Keywords

Consumption, consumerism, consumption rituals, reproduction, motherhood, babies, baby shower, gift registration, social construction, reality construction, need, qualitative methods

Abstract

Rock-a-Buy Baby: Consumerism by New, First-Time Mothers, is the first known sociological exploration of need-based consumption for babies, despite the baby gear industry being a $6-billion-dollar business (whattoexpect.com). Data stemmed from qualitative, semistructured interviews with new, first-time mothers (3 months – 1 year postpartum) conducted within participants‘ households. The insights gained from the present study tell us a great deal about the ―needs‖ that predominantly white, middle-class mothers socially constructed in anticipation of their first child, and the consumptive behaviors used to accomplish these "needs." Respondents had turned to similar resources (other mothers, online forums, consumer reports, books, magazines, etc.) to help them construct ―need‖ and formulate decisions among commodities. Provided they were relying on comparable, if not overlapping, bodies of knowledge, mothers‘ narratives about consumer ―need‖ were often congruent. Additionally, the ways expectant mothers accumulated items are ritualized and made tradition. The baby shower and gift registration process (which all of my respondents participated in to some variation) are social constructions; these practices, which are so strongly tied to consumption, also constituted reality for mothers, and inevitably, their babies.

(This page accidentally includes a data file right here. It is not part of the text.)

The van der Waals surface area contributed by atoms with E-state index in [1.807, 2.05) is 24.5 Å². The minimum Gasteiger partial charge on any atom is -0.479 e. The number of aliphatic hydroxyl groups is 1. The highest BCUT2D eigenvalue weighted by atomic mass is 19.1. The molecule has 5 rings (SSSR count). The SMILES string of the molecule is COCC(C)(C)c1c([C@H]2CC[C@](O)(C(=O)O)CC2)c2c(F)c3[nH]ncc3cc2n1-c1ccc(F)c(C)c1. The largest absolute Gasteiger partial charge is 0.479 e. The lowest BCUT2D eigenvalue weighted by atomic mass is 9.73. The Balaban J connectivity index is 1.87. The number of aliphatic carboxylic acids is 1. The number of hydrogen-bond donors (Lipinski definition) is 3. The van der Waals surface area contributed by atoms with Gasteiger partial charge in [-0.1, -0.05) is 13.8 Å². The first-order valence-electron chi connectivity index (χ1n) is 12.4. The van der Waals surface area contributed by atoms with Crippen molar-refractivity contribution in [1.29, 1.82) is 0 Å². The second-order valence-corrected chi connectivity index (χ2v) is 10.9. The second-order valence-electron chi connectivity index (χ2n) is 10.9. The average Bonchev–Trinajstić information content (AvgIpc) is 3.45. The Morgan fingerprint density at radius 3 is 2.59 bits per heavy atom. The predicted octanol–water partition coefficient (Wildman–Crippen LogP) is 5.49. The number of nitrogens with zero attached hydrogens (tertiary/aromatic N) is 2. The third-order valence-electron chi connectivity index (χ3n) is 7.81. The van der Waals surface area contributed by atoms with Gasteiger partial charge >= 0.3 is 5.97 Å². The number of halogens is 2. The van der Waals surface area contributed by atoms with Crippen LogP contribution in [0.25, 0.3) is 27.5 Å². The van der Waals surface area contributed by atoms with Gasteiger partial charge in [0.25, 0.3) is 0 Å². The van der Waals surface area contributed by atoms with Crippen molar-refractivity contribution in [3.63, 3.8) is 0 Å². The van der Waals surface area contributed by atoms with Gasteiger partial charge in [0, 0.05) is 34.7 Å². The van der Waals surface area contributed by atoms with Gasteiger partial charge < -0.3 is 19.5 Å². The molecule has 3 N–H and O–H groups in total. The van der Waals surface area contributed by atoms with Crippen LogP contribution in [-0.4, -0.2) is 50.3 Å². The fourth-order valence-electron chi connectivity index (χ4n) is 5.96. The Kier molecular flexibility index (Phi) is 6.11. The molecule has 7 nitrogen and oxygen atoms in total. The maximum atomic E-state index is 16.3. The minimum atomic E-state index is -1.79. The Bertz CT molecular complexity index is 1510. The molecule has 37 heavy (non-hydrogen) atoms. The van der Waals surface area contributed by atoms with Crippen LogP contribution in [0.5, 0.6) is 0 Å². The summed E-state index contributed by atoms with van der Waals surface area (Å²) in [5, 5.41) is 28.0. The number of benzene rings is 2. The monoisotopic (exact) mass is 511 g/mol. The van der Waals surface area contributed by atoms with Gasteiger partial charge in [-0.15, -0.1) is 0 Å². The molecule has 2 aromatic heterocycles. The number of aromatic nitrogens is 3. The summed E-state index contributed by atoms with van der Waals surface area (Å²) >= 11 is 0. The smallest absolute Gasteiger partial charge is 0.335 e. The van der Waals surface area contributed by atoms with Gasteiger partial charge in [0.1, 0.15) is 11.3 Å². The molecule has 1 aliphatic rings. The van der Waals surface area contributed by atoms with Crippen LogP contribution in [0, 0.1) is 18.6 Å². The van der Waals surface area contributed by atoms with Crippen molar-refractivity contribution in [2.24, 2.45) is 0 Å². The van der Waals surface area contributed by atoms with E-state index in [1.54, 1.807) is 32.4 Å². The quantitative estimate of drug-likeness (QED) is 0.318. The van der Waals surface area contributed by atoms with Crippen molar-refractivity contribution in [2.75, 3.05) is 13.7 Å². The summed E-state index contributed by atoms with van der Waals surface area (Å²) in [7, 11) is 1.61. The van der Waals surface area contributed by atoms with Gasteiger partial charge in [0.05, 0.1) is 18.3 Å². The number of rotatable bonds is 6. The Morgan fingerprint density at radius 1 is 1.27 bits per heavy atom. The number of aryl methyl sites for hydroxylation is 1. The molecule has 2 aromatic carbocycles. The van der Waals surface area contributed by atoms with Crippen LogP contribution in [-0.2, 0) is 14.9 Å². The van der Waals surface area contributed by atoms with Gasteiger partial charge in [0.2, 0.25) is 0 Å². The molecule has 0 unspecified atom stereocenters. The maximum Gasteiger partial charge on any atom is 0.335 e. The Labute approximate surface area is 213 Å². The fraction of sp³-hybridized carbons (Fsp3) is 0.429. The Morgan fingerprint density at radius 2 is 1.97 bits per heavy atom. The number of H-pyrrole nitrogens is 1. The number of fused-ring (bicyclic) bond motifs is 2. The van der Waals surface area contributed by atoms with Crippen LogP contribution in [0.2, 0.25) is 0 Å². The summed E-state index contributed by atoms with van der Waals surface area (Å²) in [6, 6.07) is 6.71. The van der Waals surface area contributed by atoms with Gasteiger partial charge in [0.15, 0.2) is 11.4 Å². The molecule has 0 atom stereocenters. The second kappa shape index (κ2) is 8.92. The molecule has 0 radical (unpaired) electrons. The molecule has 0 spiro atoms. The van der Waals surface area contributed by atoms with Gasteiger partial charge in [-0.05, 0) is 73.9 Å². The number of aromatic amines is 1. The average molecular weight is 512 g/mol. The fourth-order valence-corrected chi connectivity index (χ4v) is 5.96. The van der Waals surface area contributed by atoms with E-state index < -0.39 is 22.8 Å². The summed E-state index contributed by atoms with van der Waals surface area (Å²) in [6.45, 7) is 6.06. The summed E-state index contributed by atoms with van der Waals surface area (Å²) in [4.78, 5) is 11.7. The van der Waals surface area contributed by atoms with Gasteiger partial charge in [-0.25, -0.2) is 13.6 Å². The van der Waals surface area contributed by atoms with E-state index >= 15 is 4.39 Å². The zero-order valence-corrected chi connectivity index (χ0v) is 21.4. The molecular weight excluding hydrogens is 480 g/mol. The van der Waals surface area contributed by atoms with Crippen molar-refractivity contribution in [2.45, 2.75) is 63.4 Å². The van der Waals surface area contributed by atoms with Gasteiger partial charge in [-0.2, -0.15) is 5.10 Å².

Notes

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Graduation Date

2012

Semester

Spring

Advisor

Grauerholz, Elizabeth

Degree

Master of Arts (M.A.)

College

College of Sciences

Department

Sociology

Degree Program

Applied Sociology

Format

application/pdf

Identifier

CFE0004258

URL

http://purl.fcla.edu/fcla/etd/CFE0004258

Language

English

Release Date

May 2013

Length of Campus-only Access

1 year

Access Status

Masters Thesis (Open Access)

Subjects

Dissertations, Academic -- Sciences, Sciences -- Dissertations, Academic

Restricted to the UCF community until May 2013; it will then be open access.

Included in

Sociology Commons

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